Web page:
SPRINGFIELD, Mo. — The effort to make mental and behavioral health less of stigma at schools is the goal of the “youth mental health conference” held by Burrell Behavioral Health.
Board member Phyllis Wolfram says behavioral health conversations are very important to have, especially in a school setting.
“This has been I think the first conference here in Southwest Missouri that has brought together mental health providers, as well as educators, to really come together and talk about what’s needed for our students,” Wolfram said.
Keynote speaker Heather Forbes says there is still a stigma in schools about mental health.
“The situation a lot of our kids are coming from, is putting them in a place that they’re stressed out, they’re overwhelmed, and they’re coming into the classroom without the skillset of knowing really how to behave,” Forbes said.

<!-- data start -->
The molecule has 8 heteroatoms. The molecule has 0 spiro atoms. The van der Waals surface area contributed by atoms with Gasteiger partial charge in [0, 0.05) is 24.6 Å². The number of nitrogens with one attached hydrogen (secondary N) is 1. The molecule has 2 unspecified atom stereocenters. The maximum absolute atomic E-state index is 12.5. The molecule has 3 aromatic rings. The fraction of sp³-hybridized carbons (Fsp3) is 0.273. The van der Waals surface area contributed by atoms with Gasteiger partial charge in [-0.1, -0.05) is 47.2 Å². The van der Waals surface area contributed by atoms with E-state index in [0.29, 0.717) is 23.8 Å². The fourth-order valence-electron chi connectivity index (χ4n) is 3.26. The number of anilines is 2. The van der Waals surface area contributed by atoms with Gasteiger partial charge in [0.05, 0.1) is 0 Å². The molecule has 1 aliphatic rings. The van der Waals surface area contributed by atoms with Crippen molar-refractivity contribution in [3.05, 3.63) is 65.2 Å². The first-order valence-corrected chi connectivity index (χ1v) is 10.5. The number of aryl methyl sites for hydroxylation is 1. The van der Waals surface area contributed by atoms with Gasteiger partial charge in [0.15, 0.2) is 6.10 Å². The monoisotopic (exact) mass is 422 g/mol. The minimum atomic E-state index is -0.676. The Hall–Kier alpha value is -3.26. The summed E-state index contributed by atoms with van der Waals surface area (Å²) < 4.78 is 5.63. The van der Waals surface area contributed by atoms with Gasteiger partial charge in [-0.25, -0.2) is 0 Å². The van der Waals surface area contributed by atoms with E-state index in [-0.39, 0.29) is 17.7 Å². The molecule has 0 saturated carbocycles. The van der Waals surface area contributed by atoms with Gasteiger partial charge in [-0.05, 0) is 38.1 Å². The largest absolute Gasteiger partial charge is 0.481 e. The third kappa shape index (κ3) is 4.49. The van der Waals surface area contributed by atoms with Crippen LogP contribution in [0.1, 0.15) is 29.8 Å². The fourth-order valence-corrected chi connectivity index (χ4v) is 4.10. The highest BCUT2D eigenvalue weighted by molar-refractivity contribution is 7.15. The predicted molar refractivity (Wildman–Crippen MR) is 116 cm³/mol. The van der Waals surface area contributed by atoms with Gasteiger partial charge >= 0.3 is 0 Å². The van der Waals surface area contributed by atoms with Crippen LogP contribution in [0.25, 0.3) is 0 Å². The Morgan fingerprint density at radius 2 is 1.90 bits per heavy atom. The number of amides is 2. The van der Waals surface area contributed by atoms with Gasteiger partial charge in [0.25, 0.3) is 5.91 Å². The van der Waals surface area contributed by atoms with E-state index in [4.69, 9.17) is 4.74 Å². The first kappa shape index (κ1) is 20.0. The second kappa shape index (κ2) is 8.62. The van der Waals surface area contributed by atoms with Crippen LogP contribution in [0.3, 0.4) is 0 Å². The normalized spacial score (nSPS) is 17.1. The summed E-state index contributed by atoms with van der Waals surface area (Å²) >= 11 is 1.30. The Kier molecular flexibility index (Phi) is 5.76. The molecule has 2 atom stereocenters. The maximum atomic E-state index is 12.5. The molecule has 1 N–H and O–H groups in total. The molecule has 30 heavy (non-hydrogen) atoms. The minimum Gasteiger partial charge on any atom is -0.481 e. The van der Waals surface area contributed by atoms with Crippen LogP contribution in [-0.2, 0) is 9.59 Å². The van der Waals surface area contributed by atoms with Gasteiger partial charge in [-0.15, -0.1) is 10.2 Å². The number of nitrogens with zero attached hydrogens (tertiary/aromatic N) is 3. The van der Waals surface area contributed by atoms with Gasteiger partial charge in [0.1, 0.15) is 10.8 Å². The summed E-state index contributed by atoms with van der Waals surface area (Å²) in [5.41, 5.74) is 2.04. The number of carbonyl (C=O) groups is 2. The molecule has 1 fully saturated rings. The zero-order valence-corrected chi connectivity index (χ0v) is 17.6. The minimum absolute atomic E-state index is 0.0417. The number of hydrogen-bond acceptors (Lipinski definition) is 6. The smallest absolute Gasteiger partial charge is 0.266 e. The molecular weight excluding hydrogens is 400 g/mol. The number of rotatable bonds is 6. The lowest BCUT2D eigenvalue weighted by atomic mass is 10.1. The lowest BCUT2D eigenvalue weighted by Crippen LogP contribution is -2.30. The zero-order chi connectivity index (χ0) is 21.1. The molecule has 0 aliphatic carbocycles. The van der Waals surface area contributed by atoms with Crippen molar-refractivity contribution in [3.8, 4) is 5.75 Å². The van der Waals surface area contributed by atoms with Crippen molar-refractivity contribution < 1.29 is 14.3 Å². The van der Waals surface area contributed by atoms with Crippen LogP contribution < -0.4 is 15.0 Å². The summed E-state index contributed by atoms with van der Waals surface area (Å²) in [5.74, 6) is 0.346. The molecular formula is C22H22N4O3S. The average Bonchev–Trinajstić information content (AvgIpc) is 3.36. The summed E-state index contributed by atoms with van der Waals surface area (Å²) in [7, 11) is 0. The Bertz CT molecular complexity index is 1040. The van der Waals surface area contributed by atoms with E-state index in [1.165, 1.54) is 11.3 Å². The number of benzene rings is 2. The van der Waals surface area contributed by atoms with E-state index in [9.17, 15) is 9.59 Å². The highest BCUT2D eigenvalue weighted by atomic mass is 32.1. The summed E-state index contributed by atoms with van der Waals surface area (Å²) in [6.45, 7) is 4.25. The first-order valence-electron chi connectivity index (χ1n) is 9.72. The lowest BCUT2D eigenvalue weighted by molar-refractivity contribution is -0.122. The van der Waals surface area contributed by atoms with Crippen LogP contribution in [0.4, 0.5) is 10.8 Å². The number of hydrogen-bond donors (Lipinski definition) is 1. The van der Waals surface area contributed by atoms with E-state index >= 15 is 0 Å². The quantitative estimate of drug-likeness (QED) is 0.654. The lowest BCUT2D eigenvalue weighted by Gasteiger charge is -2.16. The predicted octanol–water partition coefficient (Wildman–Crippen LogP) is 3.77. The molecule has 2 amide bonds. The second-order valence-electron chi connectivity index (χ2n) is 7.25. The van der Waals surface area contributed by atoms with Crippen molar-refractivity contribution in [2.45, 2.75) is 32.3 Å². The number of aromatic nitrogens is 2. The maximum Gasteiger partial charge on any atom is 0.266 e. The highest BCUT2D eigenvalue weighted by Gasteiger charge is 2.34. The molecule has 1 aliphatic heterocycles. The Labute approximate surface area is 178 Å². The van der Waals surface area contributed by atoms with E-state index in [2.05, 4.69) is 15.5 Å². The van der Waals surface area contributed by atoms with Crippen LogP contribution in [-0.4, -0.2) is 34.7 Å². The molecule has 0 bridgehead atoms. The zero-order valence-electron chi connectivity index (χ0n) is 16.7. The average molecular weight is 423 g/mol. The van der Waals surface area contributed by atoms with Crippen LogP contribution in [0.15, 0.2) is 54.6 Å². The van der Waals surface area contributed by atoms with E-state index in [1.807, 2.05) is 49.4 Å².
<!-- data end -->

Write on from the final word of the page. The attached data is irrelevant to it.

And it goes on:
Burrell Behavioral Health President CJ Davis says that’s why they are providing services directly to students.
“It takes a long time to get into an outpatient clinic to see a provider. Sometimes 30 days, 45 days, you can imagine when a Burrell Behavioral health or a mental health expert’s embedded in the school district, they can get services within days, within hours, and sometimes minutes,” Davis said.
Lessons to educators are improving so that they can know how to help students with a mental health condition instead of punishing them.
“Our children, when they feel connected, when they feel belonging, a sense of community, then they have the ability to not only do well behaviorally but also academically,” Forbes said.
An award was also given out at the conference called the “Youth Mental Health Advocate of The Year” to the principal of the SCORE campus at Nixa schools, Cheryl Hudson.